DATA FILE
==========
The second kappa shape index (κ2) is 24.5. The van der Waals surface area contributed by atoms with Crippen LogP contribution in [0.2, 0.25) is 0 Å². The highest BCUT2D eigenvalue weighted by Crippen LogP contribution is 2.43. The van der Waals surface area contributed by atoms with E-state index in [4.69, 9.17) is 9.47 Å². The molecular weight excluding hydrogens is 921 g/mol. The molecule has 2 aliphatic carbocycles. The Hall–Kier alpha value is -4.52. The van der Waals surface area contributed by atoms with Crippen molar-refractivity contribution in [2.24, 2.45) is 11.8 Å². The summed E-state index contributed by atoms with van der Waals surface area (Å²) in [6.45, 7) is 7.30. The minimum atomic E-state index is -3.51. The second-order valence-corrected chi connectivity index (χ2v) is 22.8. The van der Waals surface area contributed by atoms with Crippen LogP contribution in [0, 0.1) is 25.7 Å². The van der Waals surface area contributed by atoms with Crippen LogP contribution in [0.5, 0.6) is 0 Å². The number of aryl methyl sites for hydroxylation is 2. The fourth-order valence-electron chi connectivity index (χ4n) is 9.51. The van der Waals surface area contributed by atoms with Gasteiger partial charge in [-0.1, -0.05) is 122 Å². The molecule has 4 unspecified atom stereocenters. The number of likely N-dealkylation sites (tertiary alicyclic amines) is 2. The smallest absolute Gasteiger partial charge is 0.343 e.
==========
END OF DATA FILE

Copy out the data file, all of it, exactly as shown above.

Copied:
The second kappa shape index (κ2) is 24.5. The van der Waals surface area contributed by atoms with Crippen LogP contribution in [0.2, 0.25) is 0 Å². The highest BCUT2D eigenvalue weighted by Crippen LogP contribution is 2.43. The van der Waals surface area contributed by atoms with E-state index in [4.69, 9.17) is 9.47 Å². The molecular weight excluding hydrogens is 921 g/mol. The molecule has 2 aliphatic carbocycles. The Hall–Kier alpha value is -4.52. The van der Waals surface area contributed by atoms with Crippen molar-refractivity contribution in [2.24, 2.45) is 11.8 Å². The summed E-state index contributed by atoms with van der Waals surface area (Å²) in [6.45, 7) is 7.30. The minimum atomic E-state index is -3.51. The second-order valence-corrected chi connectivity index (χ2v) is 22.8. The van der Waals surface area contributed by atoms with Crippen LogP contribution in [0, 0.1) is 25.7 Å². The van der Waals surface area contributed by atoms with Crippen LogP contribution in [0.5, 0.6) is 0 Å². The number of aryl methyl sites for hydroxylation is 2. The fourth-order valence-electron chi connectivity index (χ4n) is 9.51. The van der Waals surface area contributed by atoms with Gasteiger partial charge in [-0.1, -0.05) is 122 Å². The molecule has 4 unspecified atom stereocenters. The number of likely N-dealkylation sites (tertiary alicyclic amines) is 2. The smallest absolute Gasteiger partial charge is 0.343 e.